Software and Numerical Tools for Paleoclimate Analysis


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PhD thesis: a PhD thesis.
Software and Numerical Tools for Paleoclimate Analysis
Sommer Philipp S.
Mariéthoz Grégoire
Davis Basil A. S.
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Université de Lausanne, Faculté des géosciences et de l'environnement
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Data-model comparisons of Holocene (11,700 years ago to present) climate provide an ideal basis for evaluating climate model performance outside the range of modern climate variability. The Holocene is recent enough so that boundary conditions of the underlying physics and forcing are well known, while paleoenvironmental archives are abundant and dated with enough precision to comprehensively reconstruct climate. To date, efforts to reconstruct the spatial patterns of Holocene climate change have been mainly focused on the mid-Holocene (about 6'000 years ago), but significant discrepancies have already been identified in data-model comparisons.
These data-model discrepancies can be investigated using instrumental datasets covering continental or hemispheric scales which allow us to reconstruct large-scale climatic features, such as atmospheric dynamics or latitudinal temperature gradients. The generation of these datasets for times prior to the 19th century however faces considerable challenge because there are very few direct measurements of climatic variables. We rely on climate proxies as indirect measurements of the paleo climate. The most abundant one is fossil pollen data, i.e. pollen that are produced by vegetation and can be preserved over thousands of years in terrestrial (or coastal) archives (e.g. lake sediments). This proxy is available from all non-glaciated continents over the world in many different climate regimes, and the primary data is becoming increasingly accessible through large publicly available and community-driven relational databases. Our ability to use this proxy for continental-scale climate reconstructions, however, depends on our ability to analyze, explore and find patterns in these rich and heterogeneous databases. In particular, this requires a proper understanding of the uncertainties that are related to the indirect measurement of climate.
In the first part of this thesis, I present three new software tools that tackle the challenge to make this large amount of data accessible, and to build and develop a continental-scale pollen database. These tools cover a wide range of possible applications to leverage our work with site-based proxy data to a continental scale. The first tool I present is a web framework that is built around a map-based interactive database viewer, developed primarily for the Eurasian Modern Pollen Database, EMPD. This new tool makes the database accessible to other researchers and to the general public, and it allows a continuous and stable development of the community-driven database. In addition to the EMPD, I present an extension of this viewer that makes a large northern-hemispheric fossil pollen database accessible and allows its visual exploration.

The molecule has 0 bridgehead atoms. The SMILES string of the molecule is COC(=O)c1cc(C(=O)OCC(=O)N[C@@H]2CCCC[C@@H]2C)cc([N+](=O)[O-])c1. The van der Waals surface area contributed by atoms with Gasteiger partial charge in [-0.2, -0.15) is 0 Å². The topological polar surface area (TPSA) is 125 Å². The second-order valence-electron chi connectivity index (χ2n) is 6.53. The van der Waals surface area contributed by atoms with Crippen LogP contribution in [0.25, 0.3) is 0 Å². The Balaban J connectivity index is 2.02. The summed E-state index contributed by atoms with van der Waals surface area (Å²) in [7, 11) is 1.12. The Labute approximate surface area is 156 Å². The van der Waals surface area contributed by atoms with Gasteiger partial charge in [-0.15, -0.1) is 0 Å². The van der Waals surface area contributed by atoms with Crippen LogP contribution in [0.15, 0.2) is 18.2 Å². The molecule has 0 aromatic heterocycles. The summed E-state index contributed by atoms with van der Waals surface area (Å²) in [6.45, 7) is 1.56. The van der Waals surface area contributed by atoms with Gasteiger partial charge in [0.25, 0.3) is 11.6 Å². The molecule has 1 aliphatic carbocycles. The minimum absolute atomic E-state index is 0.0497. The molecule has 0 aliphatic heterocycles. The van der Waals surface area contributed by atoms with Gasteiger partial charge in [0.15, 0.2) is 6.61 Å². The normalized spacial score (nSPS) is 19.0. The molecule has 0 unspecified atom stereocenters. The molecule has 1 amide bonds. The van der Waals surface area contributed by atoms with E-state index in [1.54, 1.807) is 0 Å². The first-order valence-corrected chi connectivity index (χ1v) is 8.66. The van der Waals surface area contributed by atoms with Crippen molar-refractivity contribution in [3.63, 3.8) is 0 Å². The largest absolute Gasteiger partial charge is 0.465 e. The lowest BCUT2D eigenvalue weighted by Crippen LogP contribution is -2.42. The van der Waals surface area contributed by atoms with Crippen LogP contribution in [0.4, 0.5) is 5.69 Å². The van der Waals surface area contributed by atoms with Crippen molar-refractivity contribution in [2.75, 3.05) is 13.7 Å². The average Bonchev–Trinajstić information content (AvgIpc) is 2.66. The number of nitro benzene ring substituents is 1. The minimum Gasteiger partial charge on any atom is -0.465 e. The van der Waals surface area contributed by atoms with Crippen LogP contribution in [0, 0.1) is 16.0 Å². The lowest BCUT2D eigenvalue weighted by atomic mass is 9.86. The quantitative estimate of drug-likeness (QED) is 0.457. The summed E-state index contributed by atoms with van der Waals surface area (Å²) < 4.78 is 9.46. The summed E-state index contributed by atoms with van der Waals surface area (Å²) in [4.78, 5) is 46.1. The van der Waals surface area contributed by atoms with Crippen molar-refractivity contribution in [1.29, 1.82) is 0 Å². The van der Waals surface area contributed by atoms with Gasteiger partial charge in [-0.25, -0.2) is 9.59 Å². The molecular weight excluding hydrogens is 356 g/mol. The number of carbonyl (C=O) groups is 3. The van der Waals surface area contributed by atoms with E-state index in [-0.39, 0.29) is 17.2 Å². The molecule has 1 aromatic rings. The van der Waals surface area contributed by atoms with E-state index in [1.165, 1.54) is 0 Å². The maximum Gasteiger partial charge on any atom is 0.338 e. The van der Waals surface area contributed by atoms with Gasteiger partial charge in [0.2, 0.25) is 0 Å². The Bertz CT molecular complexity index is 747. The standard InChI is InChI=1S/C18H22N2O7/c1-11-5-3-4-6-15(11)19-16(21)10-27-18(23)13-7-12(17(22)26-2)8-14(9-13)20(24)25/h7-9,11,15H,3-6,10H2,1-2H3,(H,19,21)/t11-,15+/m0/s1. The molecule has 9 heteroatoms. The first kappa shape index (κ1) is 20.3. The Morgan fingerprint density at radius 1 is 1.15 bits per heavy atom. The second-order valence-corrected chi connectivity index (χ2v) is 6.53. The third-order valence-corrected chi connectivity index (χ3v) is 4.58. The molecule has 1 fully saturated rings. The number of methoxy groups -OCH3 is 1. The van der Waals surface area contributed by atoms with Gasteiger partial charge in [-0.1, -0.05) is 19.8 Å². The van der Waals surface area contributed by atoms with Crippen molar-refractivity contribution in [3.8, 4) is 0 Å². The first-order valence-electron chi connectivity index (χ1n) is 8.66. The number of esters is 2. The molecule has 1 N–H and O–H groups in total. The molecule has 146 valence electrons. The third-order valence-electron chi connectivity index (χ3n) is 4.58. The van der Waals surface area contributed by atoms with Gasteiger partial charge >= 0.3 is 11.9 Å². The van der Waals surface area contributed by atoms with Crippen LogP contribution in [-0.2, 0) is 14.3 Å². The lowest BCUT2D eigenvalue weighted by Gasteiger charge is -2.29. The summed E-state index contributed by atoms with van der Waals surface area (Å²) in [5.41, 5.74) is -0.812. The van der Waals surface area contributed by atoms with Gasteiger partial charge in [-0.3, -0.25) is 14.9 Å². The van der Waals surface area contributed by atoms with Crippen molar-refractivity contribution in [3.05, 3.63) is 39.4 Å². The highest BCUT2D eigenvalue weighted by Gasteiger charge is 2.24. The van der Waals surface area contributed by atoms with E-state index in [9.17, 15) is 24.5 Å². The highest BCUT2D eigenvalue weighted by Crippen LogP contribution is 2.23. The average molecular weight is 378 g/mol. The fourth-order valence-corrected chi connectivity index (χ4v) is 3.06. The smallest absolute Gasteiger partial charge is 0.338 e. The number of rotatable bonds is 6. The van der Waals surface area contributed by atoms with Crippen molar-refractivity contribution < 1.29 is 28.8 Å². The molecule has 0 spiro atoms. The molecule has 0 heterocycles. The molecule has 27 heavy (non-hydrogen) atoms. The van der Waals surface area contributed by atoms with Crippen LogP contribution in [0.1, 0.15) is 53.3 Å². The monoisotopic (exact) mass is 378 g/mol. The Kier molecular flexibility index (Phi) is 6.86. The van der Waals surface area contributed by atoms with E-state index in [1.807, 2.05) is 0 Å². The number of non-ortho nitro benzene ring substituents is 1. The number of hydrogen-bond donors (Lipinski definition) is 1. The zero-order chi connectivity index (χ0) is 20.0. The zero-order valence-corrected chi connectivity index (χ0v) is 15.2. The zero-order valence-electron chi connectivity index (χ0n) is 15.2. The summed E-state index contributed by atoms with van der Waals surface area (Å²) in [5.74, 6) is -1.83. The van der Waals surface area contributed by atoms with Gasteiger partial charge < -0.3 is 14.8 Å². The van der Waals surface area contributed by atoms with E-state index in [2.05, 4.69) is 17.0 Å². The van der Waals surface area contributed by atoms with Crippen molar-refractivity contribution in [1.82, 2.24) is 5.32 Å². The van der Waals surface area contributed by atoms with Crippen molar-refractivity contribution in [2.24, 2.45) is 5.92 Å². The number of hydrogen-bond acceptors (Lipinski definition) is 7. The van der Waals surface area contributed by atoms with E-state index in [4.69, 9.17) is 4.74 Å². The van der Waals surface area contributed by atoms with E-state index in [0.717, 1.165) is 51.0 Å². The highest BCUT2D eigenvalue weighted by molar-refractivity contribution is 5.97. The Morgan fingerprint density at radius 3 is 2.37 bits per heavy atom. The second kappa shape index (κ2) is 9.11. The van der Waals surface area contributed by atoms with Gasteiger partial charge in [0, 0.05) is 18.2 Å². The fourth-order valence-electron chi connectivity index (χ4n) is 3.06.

The second tool tackles the challenge to fill the gaps in certain geographic areas in the pollen database. straditize is a digitization software for stratigraphic diagrams, and pollen diagrams in particular. It can be used to generate new data for the pollen database from publications of the pre-digital era, i.e. from publications where the primary pollen data is not accessible anymore but through the visualization in form of a pollen diagram in a peer-reviewed publication.
Finally, I present the generic python visualization framework psyplot, that bridges the gap between visualization, computation and publication in the day-to-day work of scientists, and that has been used in multiple parts of the thesis. This flexible software can be integrated and enhanced by a variety of applications and already contains multiple convenient visualization methods useful for climate science, particularly the visualization of geo-referenced data and it handles data that is too large to fit into memory or lives on different structured or unstructured grids.
The second part of my thesis contains two new statistical methods to estimate large-scale paleo climatic environments based on modern day relationships. The first one, pyleogrid, uses a large pollen database and turns it into a gridded climate reconstruction that can cover continental, hemispheric or even global scales. This software focuses a lot on the integration of the intrinsic uncertainties in the proxy data. The outcome of this gridding procedure allows a comparison of computational climate models with an independent observational database that comes with reliable estimates of uncertainty.
The last chapter of this thesis applies a converse strategy and uses modern statistical relations within climate variables to inform a computational model. The global weather generator (GWGEN) has been parameterized with thousands of global weather stations and provides a statistical tool that downscales monthly to daily climatology on a global scale. This tool can be embedded in a global paleo vegetation model where it efficiently simulates the necessary daily meteorology.
python, psyplot, paleo, holocene, empd, polnet, hornet, temperature, climate reconstruction, pollen, database
Open Access
Swiss National Science Foundation / Projects / 200021_69598
Swiss National Science Foundation / Projects / CR10I2_146314
Create date
20/05/2020 17:09
Last modification date
22/07/2020 7:09
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